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Geometric methods in image processing, networks, and machine learning

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Presentation on theme: "Geometric methods in image processing, networks, and machine learning"— Presentation transcript:

1 Geometric methods in image processing, networks, and machine learning
Andrea Bertozzi University of California, Los Angeles

2 Diffuse interface methods
Total variation Ginzburg-Landau functional W is a double well potential with two minima Total variation measures length of boundary between two constant regions. GL energy is a diffuse interface approximation of TV for binary functionals

3 Diffuse interface Equations and their sharp interface limit
Allen-Cahn equation – L2 gradient flow of GL functional Approximates motion by mean curvaure - useful for image segmentation and image deblurring. Cahn-Hilliard equation – H-1 gradient flow of GL functional Approximates Mullins-Sekerka problem (nonlocal): Pego; Alikakos, Bates, and Chen. Conserves the mean of u. Used in image inpainting – fourth order allows for two boundary conditions to be satisfied for inpainting.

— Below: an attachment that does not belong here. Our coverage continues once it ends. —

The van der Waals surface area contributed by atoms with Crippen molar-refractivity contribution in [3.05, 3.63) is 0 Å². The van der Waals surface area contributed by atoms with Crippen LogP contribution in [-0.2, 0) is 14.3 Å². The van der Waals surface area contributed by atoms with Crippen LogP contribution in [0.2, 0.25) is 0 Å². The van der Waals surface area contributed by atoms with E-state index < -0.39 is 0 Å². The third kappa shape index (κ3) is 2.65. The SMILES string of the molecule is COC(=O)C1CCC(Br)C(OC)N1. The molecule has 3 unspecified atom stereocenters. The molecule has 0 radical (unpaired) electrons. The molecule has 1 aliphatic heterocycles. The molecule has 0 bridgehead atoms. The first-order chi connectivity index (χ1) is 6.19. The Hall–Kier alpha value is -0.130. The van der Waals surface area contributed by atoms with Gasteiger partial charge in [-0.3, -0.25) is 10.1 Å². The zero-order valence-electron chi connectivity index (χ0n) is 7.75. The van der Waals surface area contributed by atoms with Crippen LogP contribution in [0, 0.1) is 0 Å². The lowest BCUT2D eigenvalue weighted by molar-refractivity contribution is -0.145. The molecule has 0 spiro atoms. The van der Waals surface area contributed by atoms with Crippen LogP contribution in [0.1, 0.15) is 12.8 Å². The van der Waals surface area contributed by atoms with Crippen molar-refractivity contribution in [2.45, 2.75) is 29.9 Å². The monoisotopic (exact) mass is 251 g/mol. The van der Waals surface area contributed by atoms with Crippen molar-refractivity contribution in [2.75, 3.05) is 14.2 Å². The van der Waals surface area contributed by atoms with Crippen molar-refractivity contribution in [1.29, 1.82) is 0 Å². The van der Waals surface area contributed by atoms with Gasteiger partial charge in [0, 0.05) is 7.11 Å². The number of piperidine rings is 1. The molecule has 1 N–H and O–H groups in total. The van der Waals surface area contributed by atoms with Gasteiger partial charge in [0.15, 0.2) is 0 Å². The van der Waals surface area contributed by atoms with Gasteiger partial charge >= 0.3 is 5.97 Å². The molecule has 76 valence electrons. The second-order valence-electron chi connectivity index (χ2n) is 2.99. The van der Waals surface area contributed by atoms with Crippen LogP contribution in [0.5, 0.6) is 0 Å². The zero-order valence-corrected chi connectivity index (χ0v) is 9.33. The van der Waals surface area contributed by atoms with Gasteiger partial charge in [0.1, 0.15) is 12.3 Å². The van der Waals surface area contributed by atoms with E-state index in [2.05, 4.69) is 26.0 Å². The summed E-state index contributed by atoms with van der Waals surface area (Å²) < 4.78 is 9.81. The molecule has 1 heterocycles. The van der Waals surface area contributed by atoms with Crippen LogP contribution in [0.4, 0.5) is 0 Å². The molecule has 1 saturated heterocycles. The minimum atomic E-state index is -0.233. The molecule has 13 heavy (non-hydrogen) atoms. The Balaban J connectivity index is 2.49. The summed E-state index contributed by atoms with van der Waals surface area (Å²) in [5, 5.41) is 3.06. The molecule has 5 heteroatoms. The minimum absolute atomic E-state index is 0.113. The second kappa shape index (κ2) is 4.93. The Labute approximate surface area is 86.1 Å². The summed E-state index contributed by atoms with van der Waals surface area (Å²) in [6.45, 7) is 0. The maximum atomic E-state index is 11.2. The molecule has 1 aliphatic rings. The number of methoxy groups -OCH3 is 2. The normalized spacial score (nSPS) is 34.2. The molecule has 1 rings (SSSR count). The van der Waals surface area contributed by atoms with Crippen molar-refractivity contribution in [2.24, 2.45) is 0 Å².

4 My First introduction to wavelets
Impromptu tutorial by Ingrid Daubechies over lunch in the cafeteria at Bell Labs Murray Hill c when I was a PhD student in their GRPW program. summertime Fall, winter and spring

5 Roughly 20 years later….. Then PhD student Julia Dobrosotskaya asked me if she could work with me on a thesis that combines wavelets and “UCLA” style algorithms. Result was the wavelet Ginzburg-Laundau functional to connect L1 compresive sensing with L2-based wavelet constructions. IEEE Trans Image Proc. 2008, Interfaces and Free Boundaries 2011, SIAM J. Image Proc This work was the initial inspiration for our new work on nonlocal graph based methods. inpainting Bar code deconvolution

6 Weighted graphs for “big data”
In a typical application we have data supported on the graph, possibly high dimensional. The above weights represent comparison of the data. Examples include: voting records of US Congress – each person has a vote vector associated with them. Nonlocal means image processing – each pixel has a pixel neighborhood that can be compared with nearby and far away pixels.